Blue Notes and Other Clashes (2016, world premiere) by Steven Mackey (b. 1956)
The Pale (2003, world premiere of new arrangement) by Donnacha Dennehy (b. 1970)
The concert will be preceded by a 6:30 PM panel discussions (free with concert ticket) moderated by WNYC’s John Schaefer examining color theory across disciplines. How does color theory in visual arts represent a paradigm for music-making? The panel will include Martha Lucy, director for education & public programs and curator at the Barnes Foundation.
ABOUT THE ARTISTS
Sō Percussion: For over a decade, Sō Percussion has redefined the modern percussion ensemble as a flexible, omnivorous entity, pushing its voice to the forefront of American musical culture. Praised by the New Yorker for their “exhilarating blend of precision and anarchy, rigor and bedlam,” Sō’s adventurous spirit is written into the DNA passed down from composers like John Cage and Steve Reich, as well as from pioneering ensembles like the Kronos Quartet and Nexus Percussion. Sō Percussion’s career now encompasses 16 albums, touring throughout the USA and around the world, a dizzying array of collaborative projects, several ambitious educational programs, and a steady output of their own music.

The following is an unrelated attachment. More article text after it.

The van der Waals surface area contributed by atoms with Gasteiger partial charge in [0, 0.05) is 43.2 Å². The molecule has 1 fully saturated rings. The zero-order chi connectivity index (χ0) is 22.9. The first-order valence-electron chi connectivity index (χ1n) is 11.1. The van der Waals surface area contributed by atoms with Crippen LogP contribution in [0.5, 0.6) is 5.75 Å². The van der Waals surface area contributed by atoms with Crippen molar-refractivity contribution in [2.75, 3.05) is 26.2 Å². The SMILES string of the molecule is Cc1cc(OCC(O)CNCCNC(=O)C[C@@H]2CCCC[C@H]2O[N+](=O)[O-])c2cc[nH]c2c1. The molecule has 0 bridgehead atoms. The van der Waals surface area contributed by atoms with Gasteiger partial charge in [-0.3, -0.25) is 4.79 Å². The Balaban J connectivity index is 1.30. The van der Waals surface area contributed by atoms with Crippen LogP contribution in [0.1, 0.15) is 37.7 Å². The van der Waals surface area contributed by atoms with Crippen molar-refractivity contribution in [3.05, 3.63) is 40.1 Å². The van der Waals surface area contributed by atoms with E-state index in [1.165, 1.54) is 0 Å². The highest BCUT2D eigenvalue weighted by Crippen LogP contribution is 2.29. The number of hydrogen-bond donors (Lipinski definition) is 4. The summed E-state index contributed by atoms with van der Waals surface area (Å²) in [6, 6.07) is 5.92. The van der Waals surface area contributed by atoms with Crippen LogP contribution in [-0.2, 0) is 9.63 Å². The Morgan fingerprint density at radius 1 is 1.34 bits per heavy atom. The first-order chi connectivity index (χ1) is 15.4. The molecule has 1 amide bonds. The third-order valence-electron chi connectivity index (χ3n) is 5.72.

PRISM Quartet: Intriguing programs of great beauty and breadth have distinguished the PRISM Quartet as one of America’s foremost chamber ensembles. Two-time winners of the Chamber Music America/ASCAP Award for Adventurous Programming, PRISM has been presented by Carnegie Hall, the Chamber Music Society of Lincoln Center, and as soloists with the Detroit Symphony and Cleveland Orchestra. Champions of new music, PRISM has commissioned over 200 works, many by internationally celebrated Pulitzer Prize-winning composers and today’s leading jazz artists. PRISM’s discography includes fourteen recordings for the Albany, Innova, Koch, Naxos, New Dynamic, and New Focus labels. PRISM may also be heard on the soundtrack of the film Two Plus One and has been featured in the theme music to the weekly PBS news magazine “NOW.” PRISM performs exclusively on Selmer saxophones and mouthpieces.